On Thursday evening Steven, Eric, and I took the “steep trail” up the flanks of Mission Peak (above Fremont, California). Steven’s goal was to set his camera up to take continuous 30 second star exposures over night. He planned to retrieve his gear the next day. The concept worked, the camera was still there, and the time lapse imagery, particularly the “Dazzler” section, makes for fascinating viewing. Check out the airplane trails in this star stack of Steven’s.
On the hike we came across some toads, a snake skin, and some mortar holes to pound grain used before there was a Silicon Valley. Mosquitos bit, I got a few touches of poison oak, and the steep trail lived up to its name. All in all, par for the course for a dramatic night hike in California in the summertime.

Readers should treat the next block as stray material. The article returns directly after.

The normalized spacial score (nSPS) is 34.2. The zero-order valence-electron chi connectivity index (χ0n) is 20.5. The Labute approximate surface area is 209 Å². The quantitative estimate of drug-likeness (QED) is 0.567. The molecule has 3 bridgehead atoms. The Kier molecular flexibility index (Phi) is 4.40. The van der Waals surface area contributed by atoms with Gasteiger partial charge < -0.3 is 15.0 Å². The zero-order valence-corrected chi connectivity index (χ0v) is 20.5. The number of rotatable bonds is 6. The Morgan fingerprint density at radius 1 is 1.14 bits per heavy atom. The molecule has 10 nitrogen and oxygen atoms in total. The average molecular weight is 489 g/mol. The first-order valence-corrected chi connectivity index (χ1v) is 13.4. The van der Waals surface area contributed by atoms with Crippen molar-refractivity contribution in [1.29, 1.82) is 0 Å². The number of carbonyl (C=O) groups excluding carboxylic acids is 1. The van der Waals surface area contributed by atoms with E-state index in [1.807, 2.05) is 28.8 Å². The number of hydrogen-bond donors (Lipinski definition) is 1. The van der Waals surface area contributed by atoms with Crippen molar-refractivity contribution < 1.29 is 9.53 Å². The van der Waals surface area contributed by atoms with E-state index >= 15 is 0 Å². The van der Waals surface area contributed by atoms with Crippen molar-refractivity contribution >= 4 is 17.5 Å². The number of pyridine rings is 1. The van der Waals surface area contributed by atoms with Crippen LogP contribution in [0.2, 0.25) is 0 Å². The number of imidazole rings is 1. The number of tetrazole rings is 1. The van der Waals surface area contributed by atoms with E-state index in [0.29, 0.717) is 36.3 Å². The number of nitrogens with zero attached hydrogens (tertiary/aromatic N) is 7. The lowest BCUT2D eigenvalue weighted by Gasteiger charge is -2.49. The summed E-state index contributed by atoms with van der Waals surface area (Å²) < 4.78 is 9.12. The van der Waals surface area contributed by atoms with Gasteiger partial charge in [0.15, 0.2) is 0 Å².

What I enjoy most about Mission Peak is the paradoxical sense of being both present and remote. The city is spread about below like a glittering river of lights, but the slopes of the mountain are serene and for the most part empty.
These two shots are HDR—High Dynamic Range—composites, each from five bracketed exposures. I put the bottom layers together using Adobe Photoshop’s Merge to HDR Pro. Mostly, this didn’t give me the tonal values I was looking for—so I manually layered in the earth and sky over the autoblend HDR backgrounds. My idea was to present the contrast I’ve mentioned between the remote and serene slopes of the mountain and Bay area civilization, apparently remote below—but actually only a few miles away.
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